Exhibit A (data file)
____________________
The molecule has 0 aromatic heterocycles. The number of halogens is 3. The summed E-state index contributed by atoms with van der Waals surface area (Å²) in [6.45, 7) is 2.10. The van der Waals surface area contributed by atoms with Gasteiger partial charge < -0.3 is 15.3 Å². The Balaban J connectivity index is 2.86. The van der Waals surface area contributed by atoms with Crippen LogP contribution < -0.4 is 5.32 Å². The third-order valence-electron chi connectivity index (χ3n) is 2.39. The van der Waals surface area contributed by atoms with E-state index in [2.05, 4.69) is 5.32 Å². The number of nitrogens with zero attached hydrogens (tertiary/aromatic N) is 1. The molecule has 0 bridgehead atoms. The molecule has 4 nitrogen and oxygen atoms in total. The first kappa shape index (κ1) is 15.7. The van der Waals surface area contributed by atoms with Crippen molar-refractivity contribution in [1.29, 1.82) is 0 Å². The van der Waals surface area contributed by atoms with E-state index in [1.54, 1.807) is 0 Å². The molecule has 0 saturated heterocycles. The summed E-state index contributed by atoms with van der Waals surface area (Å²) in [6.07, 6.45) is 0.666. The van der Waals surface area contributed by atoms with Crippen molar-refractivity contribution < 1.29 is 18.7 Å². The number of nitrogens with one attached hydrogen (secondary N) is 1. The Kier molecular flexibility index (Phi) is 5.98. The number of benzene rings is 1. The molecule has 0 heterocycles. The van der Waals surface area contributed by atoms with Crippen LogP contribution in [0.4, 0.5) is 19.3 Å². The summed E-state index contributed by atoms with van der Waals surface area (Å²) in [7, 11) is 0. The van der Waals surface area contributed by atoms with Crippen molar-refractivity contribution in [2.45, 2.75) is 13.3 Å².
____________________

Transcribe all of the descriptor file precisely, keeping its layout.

The molecule has 0 aromatic heterocycles. The number of halogens is 3. The summed E-state index contributed by atoms with van der Waals surface area (Å²) in [6.45, 7) is 2.10. The van der Waals surface area contributed by atoms with Gasteiger partial charge < -0.3 is 15.3 Å². The Balaban J connectivity index is 2.86. The van der Waals surface area contributed by atoms with Crippen LogP contribution < -0.4 is 5.32 Å². The third-order valence-electron chi connectivity index (χ3n) is 2.39. The van der Waals surface area contributed by atoms with E-state index in [2.05, 4.69) is 5.32 Å². The number of nitrogens with zero attached hydrogens (tertiary/aromatic N) is 1. The molecule has 0 bridgehead atoms. The molecule has 4 nitrogen and oxygen atoms in total. The first kappa shape index (κ1) is 15.7. The van der Waals surface area contributed by atoms with Crippen molar-refractivity contribution in [1.29, 1.82) is 0 Å². The van der Waals surface area contributed by atoms with E-state index in [1.54, 1.807) is 0 Å². The molecule has 0 saturated heterocycles. The summed E-state index contributed by atoms with van der Waals surface area (Å²) in [6.07, 6.45) is 0.666. The van der Waals surface area contributed by atoms with Crippen molar-refractivity contribution < 1.29 is 18.7 Å². The number of nitrogens with one attached hydrogen (secondary N) is 1. The Kier molecular flexibility index (Phi) is 5.98. The number of benzene rings is 1. The molecule has 0 heterocycles. The van der Waals surface area contributed by atoms with Crippen LogP contribution in [0.4, 0.5) is 19.3 Å². The summed E-state index contributed by atoms with van der Waals surface area (Å²) in [7, 11) is 0. The van der Waals surface area contributed by atoms with Crippen molar-refractivity contribution in [2.45, 2.75) is 13.3 Å².